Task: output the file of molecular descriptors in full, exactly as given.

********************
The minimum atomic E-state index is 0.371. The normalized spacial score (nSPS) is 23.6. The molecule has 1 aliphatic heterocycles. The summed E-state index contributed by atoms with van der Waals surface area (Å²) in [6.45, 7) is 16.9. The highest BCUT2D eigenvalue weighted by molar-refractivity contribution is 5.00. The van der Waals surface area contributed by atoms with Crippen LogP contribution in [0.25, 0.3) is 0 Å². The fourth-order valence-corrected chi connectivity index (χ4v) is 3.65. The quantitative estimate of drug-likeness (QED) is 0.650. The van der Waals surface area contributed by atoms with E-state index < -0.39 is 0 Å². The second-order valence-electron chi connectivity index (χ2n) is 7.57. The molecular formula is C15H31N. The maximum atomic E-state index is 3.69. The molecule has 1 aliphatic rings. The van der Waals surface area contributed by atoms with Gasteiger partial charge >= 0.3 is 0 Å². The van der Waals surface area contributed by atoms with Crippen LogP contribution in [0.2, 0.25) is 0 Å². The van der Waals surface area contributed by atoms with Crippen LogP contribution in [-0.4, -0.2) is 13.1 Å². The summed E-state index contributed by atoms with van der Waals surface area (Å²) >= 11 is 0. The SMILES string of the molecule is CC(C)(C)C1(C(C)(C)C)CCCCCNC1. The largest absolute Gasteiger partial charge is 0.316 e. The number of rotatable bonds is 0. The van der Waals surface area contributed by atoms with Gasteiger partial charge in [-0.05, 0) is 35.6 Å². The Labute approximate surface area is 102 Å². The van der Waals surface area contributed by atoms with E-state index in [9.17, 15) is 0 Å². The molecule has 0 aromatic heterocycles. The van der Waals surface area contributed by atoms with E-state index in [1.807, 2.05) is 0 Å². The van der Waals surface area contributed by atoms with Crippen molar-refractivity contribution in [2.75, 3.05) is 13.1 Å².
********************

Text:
The minimum atomic E-state index is 0.371. The normalized spacial score (nSPS) is 23.6. The molecule has 1 aliphatic heterocycles. The summed E-state index contributed by atoms with van der Waals surface area (Å²) in [6.45, 7) is 16.9. The highest BCUT2D eigenvalue weighted by molar-refractivity contribution is 5.00. The van der Waals surface area contributed by atoms with Crippen LogP contribution in [0.25, 0.3) is 0 Å². The fourth-order valence-corrected chi connectivity index (χ4v) is 3.65. The quantitative estimate of drug-likeness (QED) is 0.650. The van der Waals surface area contributed by atoms with E-state index < -0.39 is 0 Å². The second-order valence-electron chi connectivity index (χ2n) is 7.57. The molecular formula is C15H31N. The maximum atomic E-state index is 3.69. The molecule has 1 aliphatic rings. The van der Waals surface area contributed by atoms with Gasteiger partial charge >= 0.3 is 0 Å². The van der Waals surface area contributed by atoms with Crippen LogP contribution in [0.2, 0.25) is 0 Å². The van der Waals surface area contributed by atoms with Crippen LogP contribution in [-0.4, -0.2) is 13.1 Å². The summed E-state index contributed by atoms with van der Waals surface area (Å²) >= 11 is 0. The SMILES string of the molecule is CC(C)(C)C1(C(C)(C)C)CCCCCNC1. The largest absolute Gasteiger partial charge is 0.316 e. The number of rotatable bonds is 0. The van der Waals surface area contributed by atoms with Gasteiger partial charge in [-0.05, 0) is 35.6 Å². The Labute approximate surface area is 102 Å². The van der Waals surface area contributed by atoms with E-state index in [9.17, 15) is 0 Å². The molecule has 0 aromatic heterocycles. The van der Waals surface area contributed by atoms with E-state index in [1.807, 2.05) is 0 Å². The van der Waals surface area contributed by atoms with Crippen molar-refractivity contribution in [2.75, 3.05) is 13.1 Å².